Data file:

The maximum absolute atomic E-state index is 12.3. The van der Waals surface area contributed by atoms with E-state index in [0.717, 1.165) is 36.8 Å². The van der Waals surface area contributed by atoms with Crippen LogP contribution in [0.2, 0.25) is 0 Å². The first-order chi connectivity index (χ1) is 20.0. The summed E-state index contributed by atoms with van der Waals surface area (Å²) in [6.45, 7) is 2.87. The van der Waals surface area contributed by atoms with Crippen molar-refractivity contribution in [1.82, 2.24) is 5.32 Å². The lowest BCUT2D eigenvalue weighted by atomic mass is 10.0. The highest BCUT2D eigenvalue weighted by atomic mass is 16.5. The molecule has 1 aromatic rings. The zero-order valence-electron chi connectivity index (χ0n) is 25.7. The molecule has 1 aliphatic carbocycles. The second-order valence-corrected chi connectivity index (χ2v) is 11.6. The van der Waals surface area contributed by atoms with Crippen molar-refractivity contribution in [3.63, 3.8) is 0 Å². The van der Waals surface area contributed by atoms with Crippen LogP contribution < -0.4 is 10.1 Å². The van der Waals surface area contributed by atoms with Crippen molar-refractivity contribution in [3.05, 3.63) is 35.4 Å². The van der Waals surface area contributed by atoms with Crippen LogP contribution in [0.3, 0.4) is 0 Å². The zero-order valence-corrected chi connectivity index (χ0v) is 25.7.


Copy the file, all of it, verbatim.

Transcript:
The maximum absolute atomic E-state index is 12.3. The van der Waals surface area contributed by atoms with E-state index in [0.717, 1.165) is 36.8 Å². The van der Waals surface area contributed by atoms with Crippen LogP contribution in [0.2, 0.25) is 0 Å². The first-order chi connectivity index (χ1) is 20.0. The summed E-state index contributed by atoms with van der Waals surface area (Å²) in [6.45, 7) is 2.87. The van der Waals surface area contributed by atoms with Crippen molar-refractivity contribution in [1.82, 2.24) is 5.32 Å². The lowest BCUT2D eigenvalue weighted by atomic mass is 10.0. The highest BCUT2D eigenvalue weighted by atomic mass is 16.5. The molecule has 1 aromatic rings. The zero-order valence-electron chi connectivity index (χ0n) is 25.7. The molecule has 1 aliphatic carbocycles. The second-order valence-corrected chi connectivity index (χ2v) is 11.6. The van der Waals surface area contributed by atoms with Crippen molar-refractivity contribution in [3.63, 3.8) is 0 Å². The van der Waals surface area contributed by atoms with Crippen LogP contribution < -0.4 is 10.1 Å². The van der Waals surface area contributed by atoms with Crippen molar-refractivity contribution in [3.05, 3.63) is 35.4 Å². The van der Waals surface area contributed by atoms with Crippen LogP contribution in [0.3, 0.4) is 0 Å². The zero-order valence-corrected chi connectivity index (χ0v) is 25.7.